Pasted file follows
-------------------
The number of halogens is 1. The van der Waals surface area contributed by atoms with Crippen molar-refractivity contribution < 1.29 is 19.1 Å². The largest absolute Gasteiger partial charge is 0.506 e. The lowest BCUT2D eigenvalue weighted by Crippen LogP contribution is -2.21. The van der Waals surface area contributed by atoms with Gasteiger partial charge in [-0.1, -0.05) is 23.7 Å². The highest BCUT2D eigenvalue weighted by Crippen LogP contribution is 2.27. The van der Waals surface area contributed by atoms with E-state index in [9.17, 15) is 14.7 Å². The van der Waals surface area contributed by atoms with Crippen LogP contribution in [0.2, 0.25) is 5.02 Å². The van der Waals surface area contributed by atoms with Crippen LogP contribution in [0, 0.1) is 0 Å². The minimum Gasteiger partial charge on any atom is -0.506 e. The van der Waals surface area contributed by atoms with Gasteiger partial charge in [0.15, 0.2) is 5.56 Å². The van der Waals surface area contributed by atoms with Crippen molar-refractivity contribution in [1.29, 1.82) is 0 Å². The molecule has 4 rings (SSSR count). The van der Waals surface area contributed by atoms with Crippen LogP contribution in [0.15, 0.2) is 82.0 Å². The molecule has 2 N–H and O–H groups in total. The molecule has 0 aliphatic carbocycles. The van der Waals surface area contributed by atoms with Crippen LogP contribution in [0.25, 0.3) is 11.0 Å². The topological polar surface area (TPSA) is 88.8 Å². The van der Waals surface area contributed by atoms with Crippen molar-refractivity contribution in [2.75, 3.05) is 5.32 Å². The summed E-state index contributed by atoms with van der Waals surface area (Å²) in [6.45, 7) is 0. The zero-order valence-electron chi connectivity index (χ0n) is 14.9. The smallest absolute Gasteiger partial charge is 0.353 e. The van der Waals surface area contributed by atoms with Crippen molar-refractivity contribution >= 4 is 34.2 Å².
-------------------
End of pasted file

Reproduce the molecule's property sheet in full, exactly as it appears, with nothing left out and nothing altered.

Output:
The number of halogens is 1. The van der Waals surface area contributed by atoms with Crippen molar-refractivity contribution < 1.29 is 19.1 Å². The largest absolute Gasteiger partial charge is 0.506 e. The lowest BCUT2D eigenvalue weighted by Crippen LogP contribution is -2.21. The van der Waals surface area contributed by atoms with Gasteiger partial charge in [-0.1, -0.05) is 23.7 Å². The highest BCUT2D eigenvalue weighted by Crippen LogP contribution is 2.27. The van der Waals surface area contributed by atoms with E-state index in [9.17, 15) is 14.7 Å². The van der Waals surface area contributed by atoms with Crippen LogP contribution in [0.2, 0.25) is 5.02 Å². The van der Waals surface area contributed by atoms with Crippen LogP contribution in [0, 0.1) is 0 Å². The minimum Gasteiger partial charge on any atom is -0.506 e. The van der Waals surface area contributed by atoms with Gasteiger partial charge in [0.15, 0.2) is 5.56 Å². The van der Waals surface area contributed by atoms with Crippen molar-refractivity contribution in [1.29, 1.82) is 0 Å². The molecule has 4 rings (SSSR count). The van der Waals surface area contributed by atoms with Crippen LogP contribution in [0.15, 0.2) is 82.0 Å². The molecule has 2 N–H and O–H groups in total. The molecule has 0 aliphatic carbocycles. The van der Waals surface area contributed by atoms with Crippen LogP contribution in [0.25, 0.3) is 11.0 Å². The topological polar surface area (TPSA) is 88.8 Å². The van der Waals surface area contributed by atoms with Crippen molar-refractivity contribution in [2.75, 3.05) is 5.32 Å². The summed E-state index contributed by atoms with van der Waals surface area (Å²) in [6.45, 7) is 0. The zero-order valence-electron chi connectivity index (χ0n) is 14.9. The smallest absolute Gasteiger partial charge is 0.353 e. The van der Waals surface area contributed by atoms with Crippen molar-refractivity contribution >= 4 is 34.2 Å².